12 I know that there is nothing better for men than to be happy and do good while they live. (Ecclesiastes 3:12)
By Bro. John L. Cash, “Country Preacher Dad”
Well mamas, it’s time to get your babies ready to start a new year of school. The displays of school supplies made me nostalgic this year, and I began to think of school years long past. I’m going to tell you a story that dates me a bit. When I was in the first grade, and my sister Cathie was in the sixth grade, we attended Buerkle Elementary School in Stuttgart, Arkansas. Back then, money went a lot further than it does now. All you needed was three cents.
For three cents, you could buy a carton of morning milk, either white milk or chocolate. We all drank full-fat whole milk because nobody thought much about their arteries back then. (After all, everyone knew that you needed to eat meat at every meal and that every morning needed to start with bacon, sausage, and fried eggs.)
If you wanted an extra half-pint of milk to drink with your lunch, you could purchase that, too, for only three cents. You gave the coins to your teacher, and, with a pair of rounded-point scissors, she would cut you a tiny slip of paper with the word “MILK” mimeographed on it in purple ink. You gave the tiny ticket (much smaller than a fortune-cookie paper) to the lunchroom lady, and she would put an extra carton of milk on your tray. All this for three cents.
(It’s surprising to me now that I never heard of a kid counterfeiting a milk ticket. I guess there weren’t Xerox machines back then. Or maybe people were more honest then. Or maybe people didn’t make counterfeits because that would mean owning up to the fact that you didn’t have three cents.)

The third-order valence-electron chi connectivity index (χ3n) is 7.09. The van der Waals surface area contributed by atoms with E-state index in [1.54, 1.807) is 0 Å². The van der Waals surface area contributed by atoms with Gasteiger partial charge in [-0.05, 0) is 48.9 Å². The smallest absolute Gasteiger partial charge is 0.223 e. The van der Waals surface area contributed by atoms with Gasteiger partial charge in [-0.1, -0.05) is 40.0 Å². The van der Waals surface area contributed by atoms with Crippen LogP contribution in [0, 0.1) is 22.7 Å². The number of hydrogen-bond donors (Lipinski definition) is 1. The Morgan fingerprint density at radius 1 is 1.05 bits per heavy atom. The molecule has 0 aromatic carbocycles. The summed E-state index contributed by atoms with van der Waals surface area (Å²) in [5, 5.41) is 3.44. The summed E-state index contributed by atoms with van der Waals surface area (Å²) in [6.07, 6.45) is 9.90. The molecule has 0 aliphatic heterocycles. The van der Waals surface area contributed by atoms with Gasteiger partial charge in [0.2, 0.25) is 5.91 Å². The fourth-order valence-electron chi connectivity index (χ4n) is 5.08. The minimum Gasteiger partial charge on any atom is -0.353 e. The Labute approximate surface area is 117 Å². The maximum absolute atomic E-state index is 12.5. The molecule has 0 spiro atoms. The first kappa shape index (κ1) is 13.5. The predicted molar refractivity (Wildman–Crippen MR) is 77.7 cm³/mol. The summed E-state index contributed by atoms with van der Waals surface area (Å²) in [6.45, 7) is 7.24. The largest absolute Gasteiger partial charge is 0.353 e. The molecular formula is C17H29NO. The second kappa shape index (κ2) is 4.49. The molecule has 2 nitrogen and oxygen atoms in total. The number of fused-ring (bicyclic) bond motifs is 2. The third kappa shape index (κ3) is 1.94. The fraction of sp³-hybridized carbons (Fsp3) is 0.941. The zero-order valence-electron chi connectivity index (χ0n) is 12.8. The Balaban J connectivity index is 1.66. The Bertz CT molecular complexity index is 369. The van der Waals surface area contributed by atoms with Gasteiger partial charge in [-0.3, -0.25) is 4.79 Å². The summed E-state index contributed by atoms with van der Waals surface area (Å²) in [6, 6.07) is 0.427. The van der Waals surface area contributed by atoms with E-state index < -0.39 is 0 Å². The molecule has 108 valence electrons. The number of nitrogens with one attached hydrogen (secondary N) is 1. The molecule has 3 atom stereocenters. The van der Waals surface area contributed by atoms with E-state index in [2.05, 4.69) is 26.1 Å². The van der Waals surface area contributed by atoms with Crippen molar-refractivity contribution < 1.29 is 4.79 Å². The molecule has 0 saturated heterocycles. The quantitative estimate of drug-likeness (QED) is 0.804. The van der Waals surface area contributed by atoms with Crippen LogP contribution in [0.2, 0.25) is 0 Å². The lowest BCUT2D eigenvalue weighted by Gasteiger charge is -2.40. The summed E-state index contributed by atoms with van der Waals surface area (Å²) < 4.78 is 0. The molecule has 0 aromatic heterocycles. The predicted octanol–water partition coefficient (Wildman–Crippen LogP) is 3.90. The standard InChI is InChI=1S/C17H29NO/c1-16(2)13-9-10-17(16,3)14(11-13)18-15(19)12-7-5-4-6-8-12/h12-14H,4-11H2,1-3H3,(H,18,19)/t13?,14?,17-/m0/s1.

Another thing that you could buy for three cents was a single crayon. Everybody in my first grade class had an 8-pack of Crayolas. The crayons didn’t all wear down equally. Halloween and Thanksgiving caused a shortage of orange, black, and brown. Christmas and St. Valentine’s Day caused us to run out of red and white—with December being especially hard on the green crayon, too. Back then, when you used up a crayon or broke one, your parents didn’t buy you a whole ‘nother box. Instead, you purchased the one crayon you needed from your teacher – for three cents.
(In my first-grade mind, I couldn’t imagine where the teachers got all these crayons from the supply room. I pictured them opening a new 8-pack to get a single crayon each time, and I couldn’t imagine what they did with all the leftover crayons that weren’t in popular colors. Cathie said that she had been in the supply room one time, and that they had big boxes of each color. I couldn’t even form a mental picture of this. But we agreed that it was a great deal for only three cents.)
So what’s the point of this devotion? It’s probably the fact that I still remember these things after over 40 years. Think about your life. I would bet that the memories that warm your heart with so much joy are memories of small things. The small things are what your children are going to remember, too, so you had better take the time to do them.
In today’s Scripture verse (at the top) King Solomon says that we should spend our lives doing good works that are pleasing to God and in striving to be happy. As we start a new school year, let’s start a new habit by taking the time to do the little things that brighten the days for others.
Dr. John L. Cash is the “Country Preacher Dad” *Sing that title to the tune of “Secret Agent Man” He was raised in Stuttgart, Arkansas, and is beginning his third decade of being a country preacher in the piney woods five miles south of the little town of Hickory, Mississippi. He and his lovely wife, Susan, and his sons, Spencer (age 18) and Seth (age 15) live in the parsonage next door to the Antioch Christian Church (where the Cash boys are always needing a lot more than 3 cents for something at school). You should write him at firstname.lastname@example.org.